Spanish Cream | March 9, 2017

Spanish Cream is an old-fashioned dessert. Growing up, my grandmother always had a bowl of it in her refrigerator whenever we had family get-togethers. She would serve it out of a big serving dish into very delicate cut-glass dessert bowls. I always love that she never dumbed down her presentation because we were children. To my recollection, none of the nine grandchildren ever broke a dish… but it was certainly risky. Manners were paramount in my grandmother’s house and we all took dessert pretty seriously.

My mother tells me that they often had Spanish Cream for dessert when she was growing up, so it must have been someone’s favorite. My sister LOVED it, but I thought it was awful! I always had to eat it because it was served, but boy oh boy, it was all I could do to get through dessert at the big table. You’re probably asking yourself, “If she hated it, why is this week’s blog about it and why would I want the recipe?” Good questions. Way to be engaged!

I am writing about it because the other day, I was having company and I needed dessert. As I was going through my admittedly disorganized recipe box, I came across my grandmother’s Spanish Cream recipe (in my mom’s handwriting) and thought it would be a nice change.

I just realized I haven’t told you what it is yet! Basically, it’s custard. It’s a super simple recipe – it’s not as labor-intensive (i.e. constantly stirring) as traditional custard, and it doesn’t require a torch like crème brûlée. You separate the eggs and use the yolks for the custard base, then beat the whites into stiff peaks and fold them into the warm custard. As the Spanish Cream sets, the custard settles and the whites rise to the top, creating two layers. The whites really add texture to the dessert. The custard is smooth and creamy, and the meringue adds a light and fluffy texture to the dessert. It’s a little “different,” but as a grown-up, I can say that it is very pleasant. To be fair, I never liked any kind of custard when I was little. I think it had to do with that fact that my sister loved it, so for me that was a turn off from the start.

I updated the Spanish Cream recipe by using real vanilla bean verses vanilla extract. You want to make sure you use pasteurized eggs because although you add the cooked custard to the egg whites, they probably don’t quite cook entirely. If you like flan, you will really like the Spanish Cream. They have a similar texture because of the addition of gelatin to the custard.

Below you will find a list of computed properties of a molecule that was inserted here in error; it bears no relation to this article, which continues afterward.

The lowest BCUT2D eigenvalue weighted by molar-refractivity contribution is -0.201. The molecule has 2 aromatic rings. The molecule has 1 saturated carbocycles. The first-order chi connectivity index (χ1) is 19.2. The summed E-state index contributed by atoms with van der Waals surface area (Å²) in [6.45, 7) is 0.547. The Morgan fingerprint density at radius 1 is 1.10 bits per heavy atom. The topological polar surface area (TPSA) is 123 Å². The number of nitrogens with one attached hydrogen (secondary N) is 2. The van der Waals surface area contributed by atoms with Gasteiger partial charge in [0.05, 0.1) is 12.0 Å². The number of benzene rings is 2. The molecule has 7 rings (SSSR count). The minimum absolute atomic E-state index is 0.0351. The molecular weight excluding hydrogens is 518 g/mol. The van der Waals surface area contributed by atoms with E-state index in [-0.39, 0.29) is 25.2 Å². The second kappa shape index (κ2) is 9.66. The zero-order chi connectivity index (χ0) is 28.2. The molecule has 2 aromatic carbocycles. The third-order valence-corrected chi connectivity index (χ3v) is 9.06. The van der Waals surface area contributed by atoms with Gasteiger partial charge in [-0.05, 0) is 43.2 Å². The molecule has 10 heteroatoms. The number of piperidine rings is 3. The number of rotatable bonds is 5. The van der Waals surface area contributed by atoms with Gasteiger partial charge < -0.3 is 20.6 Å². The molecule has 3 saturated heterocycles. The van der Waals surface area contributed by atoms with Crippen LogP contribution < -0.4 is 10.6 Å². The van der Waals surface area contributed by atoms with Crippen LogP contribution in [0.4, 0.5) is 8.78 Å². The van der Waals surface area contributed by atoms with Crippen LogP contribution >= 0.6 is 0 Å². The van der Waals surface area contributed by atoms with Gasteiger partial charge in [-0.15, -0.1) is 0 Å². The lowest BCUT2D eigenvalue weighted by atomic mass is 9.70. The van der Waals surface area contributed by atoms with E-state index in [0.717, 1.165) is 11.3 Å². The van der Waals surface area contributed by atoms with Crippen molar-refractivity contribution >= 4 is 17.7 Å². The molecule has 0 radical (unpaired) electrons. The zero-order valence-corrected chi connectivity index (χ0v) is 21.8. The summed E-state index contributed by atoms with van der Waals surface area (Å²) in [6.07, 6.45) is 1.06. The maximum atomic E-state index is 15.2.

It always amazes me how food can transport you back in time… With each bite, I can see my grandmother’s dining room table perfectly – with my own little fancy-footed bowl of Spanish Cream.

Spanish Cream

YIELDS 6 to 8 Servings  |  PREP TIME  15 minutes + 6 hours chill time  |  PRINT PDF

  • 1 Tbsp unflavored gelatin
  • 2 ½ cups milk (whole milk is best)
  • 3 eggs, separated
  • Pinch of salt
  • ½ cup sugar
  • 1 vanilla bean, with the beans scraped out (or 1 tsp vanilla extract)
  • Let gelatin soak until soft in a ½ cup of milk. Pour the remaining milk plus the salt into a medium saucepan and heat over medium-low heat until the scalding point. (The scalding point is when you can just see little bubbles forming around the edge of the pan.)
  • While the milk heats, beat the egg whites in a large bowl until they form stiff peaks, then set aside. In a medium bowl, whisk the egg yolks and vanilla. When the egg yolks are light and lemon colored, slowly add about 1/3 of the heated milk to the egg mixture, whisking constantly. It is really important to temper the eggs with the milk so you don’t end up with scrambled eggs. The key is to add the milk in a slow, steady stream and to not stop whisking! I think the Tovolo 9” beat whisk is perfect for this step.
  • Transfer this egg yolk mixture to a double boiler over simmering heat and add the rest of the milk. Then add the sugar and continue to whisk until the mixture is thick and the custard can coat the back of a spoon. Take the custard off the heat and mix in the milk-soaked gelatin, stirring until completely dissolved.
  • Pour this slowly over the stiffly beaten egg whites and mix it well. You will have lumps of egg whites but that is ok. Pour this into dessert cups or one big serving dish or mold. Place it in the refrigerator until set – a minimum of 6 hours or overnight.
  • Serve with whipped cream, fresh fruit, or on its own!